more shaky in view of the violent fluctuations of modern capital
markets.The undermining of concepts of normalcy in certain markets
has been accompanied by great instability, so that it does not
contradict but rather tends to confirm the rule that generally
accepted ideas of a standard of normalcy are necessary in order to
maintain more or less stable markets.
The different expectations of participants in a market could be
ordered in the form of a frequency distribution (see figure 1 ).It
will be the distribution of expectations in a market according to
expected price. In the case of a market in long term bonds let us
assume in the first instance that each of the participants has the
same amount of financial resources which he can either invest in
bonds or hold as cash ( or treasury bills ). We can draw a
cumulative distribution function showing the number of people who
expect a price equal to or lower than p, say B(p).These people
will hold money if the ruling price is p, while all the others,
(1 - B(p)), will hold bonds. If now a buyer from outside the
market (let us say from abroad) enters the market with the
intention of buying a certain amount B of bonds then he will
have to offer a higher than the ruling price. The new price p’
will be just high enough to turn a sufficient number of bulls into
bears so as to satisfy the additional demand of the outside
buyer.The underlying assumption is that the people who expected
prices between p and p’ are now, when the price has become
p*,still sticking to their belief that prices will not maintain
themselves at the new level but go back to the old level again. In
other words the underlying beliefs are conservative. This, it
appears is a condition for stability. If instead of the implied
negative feedback of price movements on expectations ( which acts
like a controller ) there is a positive feedback then the price
movement whether up or down would never come to a halt.
The above argument was based on the extremely restrictive
assumption that every member of the population of participants has
the same amount of financial resources. If we drop this assumption
we may at the same time also drop the implicit assumption that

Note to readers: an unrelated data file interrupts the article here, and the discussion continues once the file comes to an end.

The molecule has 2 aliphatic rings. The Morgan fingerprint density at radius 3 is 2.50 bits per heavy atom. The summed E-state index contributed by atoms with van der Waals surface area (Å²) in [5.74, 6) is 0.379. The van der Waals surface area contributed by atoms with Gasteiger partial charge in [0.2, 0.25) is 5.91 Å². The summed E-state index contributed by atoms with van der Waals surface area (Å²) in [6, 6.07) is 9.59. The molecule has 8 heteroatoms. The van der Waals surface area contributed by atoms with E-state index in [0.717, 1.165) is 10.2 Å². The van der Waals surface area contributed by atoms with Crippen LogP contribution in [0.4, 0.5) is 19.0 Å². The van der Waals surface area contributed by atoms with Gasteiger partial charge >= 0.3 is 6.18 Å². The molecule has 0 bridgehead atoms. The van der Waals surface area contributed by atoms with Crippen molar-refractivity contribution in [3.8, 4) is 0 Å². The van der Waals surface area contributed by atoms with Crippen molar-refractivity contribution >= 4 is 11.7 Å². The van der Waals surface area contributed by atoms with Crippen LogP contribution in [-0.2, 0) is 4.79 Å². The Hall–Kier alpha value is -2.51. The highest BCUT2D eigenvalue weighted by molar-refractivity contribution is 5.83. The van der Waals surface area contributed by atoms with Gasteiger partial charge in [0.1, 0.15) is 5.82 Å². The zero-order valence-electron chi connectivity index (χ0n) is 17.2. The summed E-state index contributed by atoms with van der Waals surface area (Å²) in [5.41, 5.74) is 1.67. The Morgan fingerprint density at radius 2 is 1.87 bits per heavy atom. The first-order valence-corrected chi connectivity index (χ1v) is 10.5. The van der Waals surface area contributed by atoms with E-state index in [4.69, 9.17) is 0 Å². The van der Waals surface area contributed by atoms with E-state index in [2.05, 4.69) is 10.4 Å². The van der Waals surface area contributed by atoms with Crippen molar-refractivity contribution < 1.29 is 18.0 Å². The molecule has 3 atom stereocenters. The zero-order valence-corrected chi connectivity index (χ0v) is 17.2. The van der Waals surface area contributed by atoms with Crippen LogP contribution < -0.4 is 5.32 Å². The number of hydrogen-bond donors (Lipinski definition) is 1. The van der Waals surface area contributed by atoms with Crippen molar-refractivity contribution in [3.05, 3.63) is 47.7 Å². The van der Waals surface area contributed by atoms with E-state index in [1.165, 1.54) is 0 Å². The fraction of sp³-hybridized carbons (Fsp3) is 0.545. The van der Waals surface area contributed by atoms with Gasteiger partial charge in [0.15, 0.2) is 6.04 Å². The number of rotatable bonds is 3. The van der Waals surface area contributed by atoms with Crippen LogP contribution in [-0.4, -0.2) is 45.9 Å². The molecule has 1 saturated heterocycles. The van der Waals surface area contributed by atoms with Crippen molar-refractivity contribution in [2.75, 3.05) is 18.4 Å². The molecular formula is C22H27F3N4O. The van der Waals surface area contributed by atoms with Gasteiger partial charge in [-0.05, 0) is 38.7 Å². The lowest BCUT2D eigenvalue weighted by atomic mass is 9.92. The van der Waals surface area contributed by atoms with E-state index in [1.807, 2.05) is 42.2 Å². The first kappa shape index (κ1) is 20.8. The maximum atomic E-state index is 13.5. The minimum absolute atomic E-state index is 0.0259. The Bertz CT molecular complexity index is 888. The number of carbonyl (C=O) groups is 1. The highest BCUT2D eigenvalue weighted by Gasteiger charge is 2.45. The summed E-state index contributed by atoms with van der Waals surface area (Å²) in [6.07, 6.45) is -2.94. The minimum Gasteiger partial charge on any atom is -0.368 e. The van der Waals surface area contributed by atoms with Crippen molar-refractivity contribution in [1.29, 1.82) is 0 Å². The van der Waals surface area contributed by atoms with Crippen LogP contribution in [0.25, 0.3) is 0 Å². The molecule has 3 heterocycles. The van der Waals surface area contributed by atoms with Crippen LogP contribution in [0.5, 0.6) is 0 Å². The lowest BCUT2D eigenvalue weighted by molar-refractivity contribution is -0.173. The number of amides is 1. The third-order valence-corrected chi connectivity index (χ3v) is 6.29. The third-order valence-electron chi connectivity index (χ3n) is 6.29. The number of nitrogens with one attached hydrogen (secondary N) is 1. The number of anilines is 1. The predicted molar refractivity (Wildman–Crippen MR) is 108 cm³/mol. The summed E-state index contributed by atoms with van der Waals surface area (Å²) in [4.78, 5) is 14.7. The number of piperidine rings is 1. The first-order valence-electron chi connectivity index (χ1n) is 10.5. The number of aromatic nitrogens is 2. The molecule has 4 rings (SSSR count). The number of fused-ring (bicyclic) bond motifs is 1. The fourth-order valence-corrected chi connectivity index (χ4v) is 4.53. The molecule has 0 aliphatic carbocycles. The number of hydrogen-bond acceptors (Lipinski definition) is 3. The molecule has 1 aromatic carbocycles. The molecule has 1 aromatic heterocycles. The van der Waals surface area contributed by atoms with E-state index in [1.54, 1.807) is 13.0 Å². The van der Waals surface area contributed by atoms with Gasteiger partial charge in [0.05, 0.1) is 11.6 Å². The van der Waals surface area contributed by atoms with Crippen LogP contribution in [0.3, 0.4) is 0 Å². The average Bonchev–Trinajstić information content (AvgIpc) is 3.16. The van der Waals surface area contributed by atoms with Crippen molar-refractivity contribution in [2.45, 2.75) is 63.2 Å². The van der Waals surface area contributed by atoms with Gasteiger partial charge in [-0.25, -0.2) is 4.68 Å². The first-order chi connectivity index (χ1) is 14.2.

every participant expects one and only one definite price. This
is,in fact, rather artificial. In reality he probably considers
several alternative prices and perhaps attributes greater or
lesser probability to one or the other alternative. If this
variety of expectations has any practical consequence it will mean
that he divides his resources according to the prices"on which he
speculates”, acting as a bull in relation to one part and as a
bear in relation to the other, the proportions depending on the
probability he attributes to the various expectations. In fact the
participant may be regarded as a divided personality consisting of
various parts each of which holds the same amount of wealth (a
standard unit which may be determined by the minimum unit which
can be traded).Again these expectations of the various
"subpersonalities” may be ordered statistically and combined with
the orderings of the other participants. In probabilistic terms
this will mean a convolution of the various frequency
distributions of the individual expectations. The resulting total
frequency distribution for all participants together will show
just how much funds are associated with each expected price. This
is a cumulative frequency distribution as before but without the
restrictive assumption of equal resources for each participant.The
shift from bull to bear or vice versa may now take place within
the resources of one and the same person or it may take place
between persons.
The distribution function just described may now be used to define
and measure uncertainty. The measure of uncertainty in the group
of participants in a market is given by the variance of the price
expectations . This cannot be observed directly but it will show
itself through the strength of the price response which a certain
additional offer or demand from outside (an exogenous
disturbance)will produce. If expectations are closely concentrated
a small change in the price will shift a large volume of financial
resources from bull to bear or the other way round. If they are
spread out widely a large change in price will be necessary in
order to shift a modest amount of resources. It has to be noted,
however, that the strength of reaction will also depend on whether
the price initially is in the middle of the distribution (near the
mode) or nearer to one of the tails.
The peculiarity of the above definition of uncertainty is that it
does not apply to an individual but to a group. Instead of being
psychological it is a social concept.
The above analysis can also be seen as an alternative to
traditional concepts of supply and demand. Instead of two
different functions relating the same two variables we have only
one function. The supply (offer) and the demand are exogenous
quantities. The ticklish point in the analysis is the
identification and definition of "exogenous”. We have assumed
implicitly that the amount of bonds is given and invariable. The
new entrant into the market who brings in a new demand or a new
supply must therefore indirectly find the necessary adjustment in
the quantity of the no-bonds, that is money, which is assumed to
adjust automatically in Kaldorian fashion.